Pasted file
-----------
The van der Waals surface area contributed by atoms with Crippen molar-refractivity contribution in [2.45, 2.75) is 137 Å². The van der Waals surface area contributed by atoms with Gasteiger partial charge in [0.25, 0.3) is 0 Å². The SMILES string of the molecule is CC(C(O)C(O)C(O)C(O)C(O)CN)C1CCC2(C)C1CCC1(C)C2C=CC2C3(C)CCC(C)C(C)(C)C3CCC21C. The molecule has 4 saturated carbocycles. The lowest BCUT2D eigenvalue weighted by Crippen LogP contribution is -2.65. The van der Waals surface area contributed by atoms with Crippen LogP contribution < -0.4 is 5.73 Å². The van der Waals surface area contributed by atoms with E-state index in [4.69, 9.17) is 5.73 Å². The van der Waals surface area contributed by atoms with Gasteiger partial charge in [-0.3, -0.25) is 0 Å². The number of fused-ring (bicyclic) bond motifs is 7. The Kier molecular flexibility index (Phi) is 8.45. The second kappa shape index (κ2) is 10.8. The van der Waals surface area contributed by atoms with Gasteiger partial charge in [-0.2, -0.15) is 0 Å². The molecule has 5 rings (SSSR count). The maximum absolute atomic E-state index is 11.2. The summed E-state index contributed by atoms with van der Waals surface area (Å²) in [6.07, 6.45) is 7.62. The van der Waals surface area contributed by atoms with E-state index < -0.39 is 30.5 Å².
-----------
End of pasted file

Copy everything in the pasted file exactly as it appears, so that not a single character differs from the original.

The van der Waals surface area contributed by atoms with Crippen molar-refractivity contribution in [2.45, 2.75) is 137 Å². The van der Waals surface area contributed by atoms with Gasteiger partial charge in [0.25, 0.3) is 0 Å². The SMILES string of the molecule is CC(C(O)C(O)C(O)C(O)C(O)CN)C1CCC2(C)C1CCC1(C)C2C=CC2C3(C)CCC(C)C(C)(C)C3CCC21C. The molecule has 4 saturated carbocycles. The lowest BCUT2D eigenvalue weighted by Crippen LogP contribution is -2.65. The van der Waals surface area contributed by atoms with Crippen LogP contribution < -0.4 is 5.73 Å². The van der Waals surface area contributed by atoms with E-state index in [4.69, 9.17) is 5.73 Å². The van der Waals surface area contributed by atoms with Gasteiger partial charge in [-0.3, -0.25) is 0 Å². The number of fused-ring (bicyclic) bond motifs is 7. The Kier molecular flexibility index (Phi) is 8.45. The second kappa shape index (κ2) is 10.8. The van der Waals surface area contributed by atoms with Gasteiger partial charge in [-0.2, -0.15) is 0 Å². The molecule has 5 rings (SSSR count). The maximum absolute atomic E-state index is 11.2. The summed E-state index contributed by atoms with van der Waals surface area (Å²) in [6.07, 6.45) is 7.62. The van der Waals surface area contributed by atoms with E-state index < -0.39 is 30.5 Å².